Yellowknife journalist found not guilty of obstruction

John McFadden, a journalist with Northern News Services, was found not guilty today of obstruction of justice for taking photographs of RCMP officers searching a parked van in downtown Yellowknife.

John McFadden was arrested in 2015 while taking photographs of RCMP officers searching a parked van

Reporter John McFadden speaks to other media outside the Yellowknife Courthouse Friday after being found not guilty of obstruction of justice. (Loren McGinnis/CBC)

A Yellowknife crime reporter charged with obstruction of justice wept in the courtroom after he was found not guilty this afternoon.

John McFadden, a journalist with Northern News Services, was arrested in 2015 while taking photographs of RCMP officers searching a parked van outside the Elks Club in downtown Yellowknife.

"Obstruction means getting in the way of an officer doing his job and I felt strongly that I didn't do that," McFadden said outside the courtroom.

"I do believe in freedom of the press but at the same time, any citizen should be able to do what I did that night."

McFadden said there would be a discussion with his senior editors whether he returns to the crime beat, but that he would be pushing for that.

"I got an awful lot of support from people in Yellowknife and that meant a lot to me. I'm humbled by that," he added.

Competing stories

His trial began in June and wrapped up in September. It revolved around competing descriptions of McFadden's behaviour ahead of and during the altercation.

RCMP officers testified that McFadden, who exited the Black Knight Pub across the street and began taking photographs of them, was intoxicated and trying to rile up a nearby crowd.

McFadden denied the accusations, and during his testimony said he'd simply been doing his job. 

"I said I felt I had the right to stand on a public sidewalk and take photographs," McFadden testified.

The two sides also differed on whether McFadden had stuck his camera through the van's open side door while the police search was ongoing. A series of photographs McFadden took that night formed a central piece of evidence used by both the prosecution and the defence.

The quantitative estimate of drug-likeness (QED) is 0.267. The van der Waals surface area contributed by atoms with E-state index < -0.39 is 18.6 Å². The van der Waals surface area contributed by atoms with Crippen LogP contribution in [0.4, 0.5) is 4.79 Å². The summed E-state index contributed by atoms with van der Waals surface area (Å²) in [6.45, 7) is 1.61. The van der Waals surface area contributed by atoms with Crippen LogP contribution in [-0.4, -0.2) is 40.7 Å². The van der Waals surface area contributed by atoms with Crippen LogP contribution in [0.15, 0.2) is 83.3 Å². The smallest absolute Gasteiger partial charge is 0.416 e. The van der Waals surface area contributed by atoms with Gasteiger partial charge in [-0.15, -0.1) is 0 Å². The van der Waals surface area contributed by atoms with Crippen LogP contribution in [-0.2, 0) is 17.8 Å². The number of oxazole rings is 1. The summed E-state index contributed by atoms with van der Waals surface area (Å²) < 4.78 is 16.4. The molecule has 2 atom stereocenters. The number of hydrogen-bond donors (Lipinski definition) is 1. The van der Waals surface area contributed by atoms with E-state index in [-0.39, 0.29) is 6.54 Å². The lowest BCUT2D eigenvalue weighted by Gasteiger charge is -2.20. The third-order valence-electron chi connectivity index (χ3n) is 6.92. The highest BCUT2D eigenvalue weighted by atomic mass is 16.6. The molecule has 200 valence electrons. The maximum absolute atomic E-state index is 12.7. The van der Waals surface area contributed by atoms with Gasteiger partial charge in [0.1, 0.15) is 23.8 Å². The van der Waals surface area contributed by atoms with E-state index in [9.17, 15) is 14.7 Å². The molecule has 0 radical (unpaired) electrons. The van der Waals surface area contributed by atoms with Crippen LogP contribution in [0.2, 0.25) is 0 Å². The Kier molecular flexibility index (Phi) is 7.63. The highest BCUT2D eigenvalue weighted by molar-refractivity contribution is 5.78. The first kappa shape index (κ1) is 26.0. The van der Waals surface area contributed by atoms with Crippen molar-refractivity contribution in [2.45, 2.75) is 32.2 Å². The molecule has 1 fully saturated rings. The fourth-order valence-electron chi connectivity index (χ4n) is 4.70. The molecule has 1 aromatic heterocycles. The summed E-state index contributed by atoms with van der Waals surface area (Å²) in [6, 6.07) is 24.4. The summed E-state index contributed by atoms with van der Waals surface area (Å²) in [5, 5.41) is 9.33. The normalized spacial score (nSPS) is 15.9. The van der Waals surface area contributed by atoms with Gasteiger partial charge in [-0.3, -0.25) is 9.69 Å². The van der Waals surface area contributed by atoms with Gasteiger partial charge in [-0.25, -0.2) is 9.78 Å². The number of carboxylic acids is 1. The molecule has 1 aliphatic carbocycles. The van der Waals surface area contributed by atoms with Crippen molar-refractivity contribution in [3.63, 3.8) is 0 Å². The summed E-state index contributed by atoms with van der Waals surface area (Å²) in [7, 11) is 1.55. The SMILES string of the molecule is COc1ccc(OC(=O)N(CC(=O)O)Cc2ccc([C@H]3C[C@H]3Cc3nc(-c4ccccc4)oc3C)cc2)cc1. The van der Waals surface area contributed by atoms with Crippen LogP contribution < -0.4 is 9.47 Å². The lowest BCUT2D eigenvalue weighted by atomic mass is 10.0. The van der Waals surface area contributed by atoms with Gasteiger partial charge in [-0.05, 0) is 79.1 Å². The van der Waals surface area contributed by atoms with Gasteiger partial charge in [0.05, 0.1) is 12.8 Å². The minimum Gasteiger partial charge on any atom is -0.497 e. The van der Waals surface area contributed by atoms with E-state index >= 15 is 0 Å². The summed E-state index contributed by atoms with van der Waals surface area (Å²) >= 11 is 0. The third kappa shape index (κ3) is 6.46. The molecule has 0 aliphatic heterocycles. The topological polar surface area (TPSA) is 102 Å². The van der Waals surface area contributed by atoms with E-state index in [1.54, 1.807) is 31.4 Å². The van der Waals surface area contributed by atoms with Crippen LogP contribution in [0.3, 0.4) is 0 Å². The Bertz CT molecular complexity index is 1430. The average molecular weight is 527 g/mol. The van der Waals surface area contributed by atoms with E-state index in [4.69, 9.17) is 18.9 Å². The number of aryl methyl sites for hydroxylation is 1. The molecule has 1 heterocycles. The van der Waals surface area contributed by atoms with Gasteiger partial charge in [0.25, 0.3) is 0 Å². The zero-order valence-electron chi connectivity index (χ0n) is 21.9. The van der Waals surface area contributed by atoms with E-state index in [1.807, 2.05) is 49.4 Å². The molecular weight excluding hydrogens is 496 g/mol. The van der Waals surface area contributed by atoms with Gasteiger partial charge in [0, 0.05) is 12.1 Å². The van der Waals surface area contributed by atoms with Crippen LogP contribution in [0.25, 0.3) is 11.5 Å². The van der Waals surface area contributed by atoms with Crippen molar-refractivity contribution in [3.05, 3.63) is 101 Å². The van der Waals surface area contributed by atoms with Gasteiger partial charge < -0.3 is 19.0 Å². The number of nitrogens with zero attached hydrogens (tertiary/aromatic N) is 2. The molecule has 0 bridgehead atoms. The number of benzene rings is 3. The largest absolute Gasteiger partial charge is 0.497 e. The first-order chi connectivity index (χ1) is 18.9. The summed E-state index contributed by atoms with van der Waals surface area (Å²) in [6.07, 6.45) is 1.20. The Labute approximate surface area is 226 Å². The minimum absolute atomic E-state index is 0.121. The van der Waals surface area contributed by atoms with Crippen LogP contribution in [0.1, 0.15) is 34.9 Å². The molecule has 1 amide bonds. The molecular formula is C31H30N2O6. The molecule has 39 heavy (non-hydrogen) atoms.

Judge Garth Malakoe ruled there was no evidence McFadden had gotten in the way of police, and no evidence he had been intoxicated and inciting a nearby crowd and putting officers in danger.

Malakoe also had stern words for the three RCMP officers who testified against McFadden. He said one of the officers was "evasive, if not obstinate" while answering a question and said all three officers showed a "certain willingness to exaggerate" during their testimony, making it hard for him to completely trust them as witnesses.

Public attention

From the beginning the trial has attracted significant public attention, with "Free McFadden" T-shirts being made, and national media organizations such as Canadaland and VICE reporting on the events.

The trial has also been dogged by questions of pre-existing antagonism between McFadden and Yellowknife law enforcement.

In 2015, McFadden was banned from an RCMP press conference, and McFadden says he was roughed up by a sheriff at the Yellowknife courthouse three years ago. He has applied to have a video that allegedly shows the altercation released